I was a little bored before I left and a little overwhelmed now. We heard the President of Rwanda speak yesterday and watched a traditional Rwandan dance. Today we exited the Kigali Institute of Science and Technology (KIST) after a worker lifted the gate by hand.
Nicholas Negroponte spoke yeterday and made a compelling case for the laptop project. The best part about his work is that he understands the project in real terms, which means that although he is idealistic, he is reasonable and understands the complexity of the develping world. For all of you wanting to buy an XO laptop (the ones from our project) the directors of One Laptop Per Child indicated that it is likely that the Give One Get One program will be reinstated once the version 1.5 comes out. This program where people can buy laptops will probaby begin again around November.
The formality ended today and we started to really get into the program today. We started this morning by taking broken laptops from the Rwandan program apart and fixing them. My group had two with software problems and one with a broken screen. The screens will be ordered later, but the two that we fixed will end up back in the classrooms soon.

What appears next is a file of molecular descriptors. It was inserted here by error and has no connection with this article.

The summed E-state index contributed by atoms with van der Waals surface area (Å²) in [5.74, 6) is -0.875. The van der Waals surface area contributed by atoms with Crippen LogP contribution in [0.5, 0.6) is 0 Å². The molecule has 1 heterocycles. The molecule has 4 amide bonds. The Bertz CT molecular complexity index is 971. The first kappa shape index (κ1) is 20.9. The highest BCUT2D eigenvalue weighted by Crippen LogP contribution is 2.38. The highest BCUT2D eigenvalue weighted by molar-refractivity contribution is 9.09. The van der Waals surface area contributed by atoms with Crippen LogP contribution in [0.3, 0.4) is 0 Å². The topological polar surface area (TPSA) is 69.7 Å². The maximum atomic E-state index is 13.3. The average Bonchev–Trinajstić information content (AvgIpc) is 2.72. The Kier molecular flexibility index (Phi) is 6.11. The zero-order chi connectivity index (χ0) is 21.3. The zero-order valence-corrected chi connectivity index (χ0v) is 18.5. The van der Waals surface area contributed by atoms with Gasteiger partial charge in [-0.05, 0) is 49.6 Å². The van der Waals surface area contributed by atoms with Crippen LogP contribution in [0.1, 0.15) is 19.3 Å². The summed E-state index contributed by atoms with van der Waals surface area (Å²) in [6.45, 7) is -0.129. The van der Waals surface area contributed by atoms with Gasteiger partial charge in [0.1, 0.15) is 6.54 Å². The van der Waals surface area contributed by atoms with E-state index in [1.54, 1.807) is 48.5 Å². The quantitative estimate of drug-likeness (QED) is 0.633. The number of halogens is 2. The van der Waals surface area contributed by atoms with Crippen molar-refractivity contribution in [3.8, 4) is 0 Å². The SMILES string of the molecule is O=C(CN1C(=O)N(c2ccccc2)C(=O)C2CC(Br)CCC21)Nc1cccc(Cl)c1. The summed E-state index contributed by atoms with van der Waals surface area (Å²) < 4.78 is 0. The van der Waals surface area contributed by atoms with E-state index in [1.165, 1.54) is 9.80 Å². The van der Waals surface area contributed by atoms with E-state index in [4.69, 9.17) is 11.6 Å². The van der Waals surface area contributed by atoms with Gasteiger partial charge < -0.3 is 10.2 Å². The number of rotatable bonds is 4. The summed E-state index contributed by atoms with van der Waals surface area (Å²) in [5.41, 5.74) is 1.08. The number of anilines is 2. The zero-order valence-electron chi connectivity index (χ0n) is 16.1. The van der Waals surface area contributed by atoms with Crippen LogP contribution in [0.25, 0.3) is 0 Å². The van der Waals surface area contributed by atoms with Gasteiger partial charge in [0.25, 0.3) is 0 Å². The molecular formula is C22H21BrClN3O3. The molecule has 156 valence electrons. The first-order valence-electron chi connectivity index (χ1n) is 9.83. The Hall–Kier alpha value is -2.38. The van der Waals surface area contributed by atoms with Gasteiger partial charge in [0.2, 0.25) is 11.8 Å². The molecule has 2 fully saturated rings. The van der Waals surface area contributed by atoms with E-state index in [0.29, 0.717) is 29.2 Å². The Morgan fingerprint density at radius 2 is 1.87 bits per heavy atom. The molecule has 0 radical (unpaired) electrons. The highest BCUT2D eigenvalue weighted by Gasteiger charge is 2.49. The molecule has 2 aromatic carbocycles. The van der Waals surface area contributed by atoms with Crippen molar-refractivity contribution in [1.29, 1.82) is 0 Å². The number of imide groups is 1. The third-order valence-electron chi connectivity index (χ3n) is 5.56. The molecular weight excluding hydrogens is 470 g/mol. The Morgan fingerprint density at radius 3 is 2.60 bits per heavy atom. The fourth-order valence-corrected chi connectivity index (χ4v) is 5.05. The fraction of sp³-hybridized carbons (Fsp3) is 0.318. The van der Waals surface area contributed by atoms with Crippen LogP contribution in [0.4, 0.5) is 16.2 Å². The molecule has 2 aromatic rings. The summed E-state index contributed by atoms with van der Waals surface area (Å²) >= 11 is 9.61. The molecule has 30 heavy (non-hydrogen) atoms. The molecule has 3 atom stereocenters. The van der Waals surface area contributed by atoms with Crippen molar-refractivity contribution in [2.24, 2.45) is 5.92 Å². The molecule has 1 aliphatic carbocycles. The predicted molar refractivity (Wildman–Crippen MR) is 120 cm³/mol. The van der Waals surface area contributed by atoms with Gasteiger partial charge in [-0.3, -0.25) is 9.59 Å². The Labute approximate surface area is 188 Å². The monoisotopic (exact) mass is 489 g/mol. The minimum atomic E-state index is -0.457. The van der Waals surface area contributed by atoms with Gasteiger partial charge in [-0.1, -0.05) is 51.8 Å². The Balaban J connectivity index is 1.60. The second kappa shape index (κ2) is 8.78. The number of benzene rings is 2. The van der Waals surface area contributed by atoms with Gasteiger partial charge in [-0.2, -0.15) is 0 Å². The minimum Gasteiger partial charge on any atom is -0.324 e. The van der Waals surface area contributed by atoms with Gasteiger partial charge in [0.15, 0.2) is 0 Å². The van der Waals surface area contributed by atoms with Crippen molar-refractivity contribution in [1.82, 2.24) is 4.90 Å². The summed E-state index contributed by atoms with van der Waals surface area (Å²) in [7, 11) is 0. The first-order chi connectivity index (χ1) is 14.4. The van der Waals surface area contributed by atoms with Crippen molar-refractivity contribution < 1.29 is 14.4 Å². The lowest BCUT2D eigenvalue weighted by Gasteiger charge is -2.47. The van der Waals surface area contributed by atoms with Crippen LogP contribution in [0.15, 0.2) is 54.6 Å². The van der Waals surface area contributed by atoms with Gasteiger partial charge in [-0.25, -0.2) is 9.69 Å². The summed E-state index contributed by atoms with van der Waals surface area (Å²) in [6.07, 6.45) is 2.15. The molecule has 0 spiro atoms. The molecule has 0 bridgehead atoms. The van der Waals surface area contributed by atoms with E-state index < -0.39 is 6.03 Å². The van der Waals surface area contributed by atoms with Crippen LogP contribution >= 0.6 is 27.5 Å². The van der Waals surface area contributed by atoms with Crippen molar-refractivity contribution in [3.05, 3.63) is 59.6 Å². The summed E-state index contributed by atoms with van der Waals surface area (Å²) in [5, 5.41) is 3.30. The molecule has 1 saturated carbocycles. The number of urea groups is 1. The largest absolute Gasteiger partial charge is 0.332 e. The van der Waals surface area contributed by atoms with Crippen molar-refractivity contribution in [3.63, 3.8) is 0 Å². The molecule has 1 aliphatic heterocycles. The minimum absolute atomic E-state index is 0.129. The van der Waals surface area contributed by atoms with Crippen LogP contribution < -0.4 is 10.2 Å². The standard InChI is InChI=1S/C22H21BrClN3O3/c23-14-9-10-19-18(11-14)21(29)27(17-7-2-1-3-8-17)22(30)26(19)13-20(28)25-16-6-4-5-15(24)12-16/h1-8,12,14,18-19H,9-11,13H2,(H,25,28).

Outside and inside of the program we have had an unexpected introduction to Kigali, Rwanda and Africa in general. I still have not seen a McDonalds, I can't escape Coke and Sprite, and I eat French Fries at almost every meal. At first I thought Kigali consisted of our hotel and a small district of town. On Sunday we took a bus ride and saw a lot of the country. Not only was the countryside beautiful, but perhaps equally interesting was seeing the entire city of Kigali as our destination Lake Kivu in the north.
The program has gotten more compelling as the training as it has gone on. We have finalized our changed site to the town of Mboro in Senegal. There are fascinating people here from all over the world and although originally I wasn't sure that it made sense to bring everyone to Rwanda, the idea is gaining hold in my mind.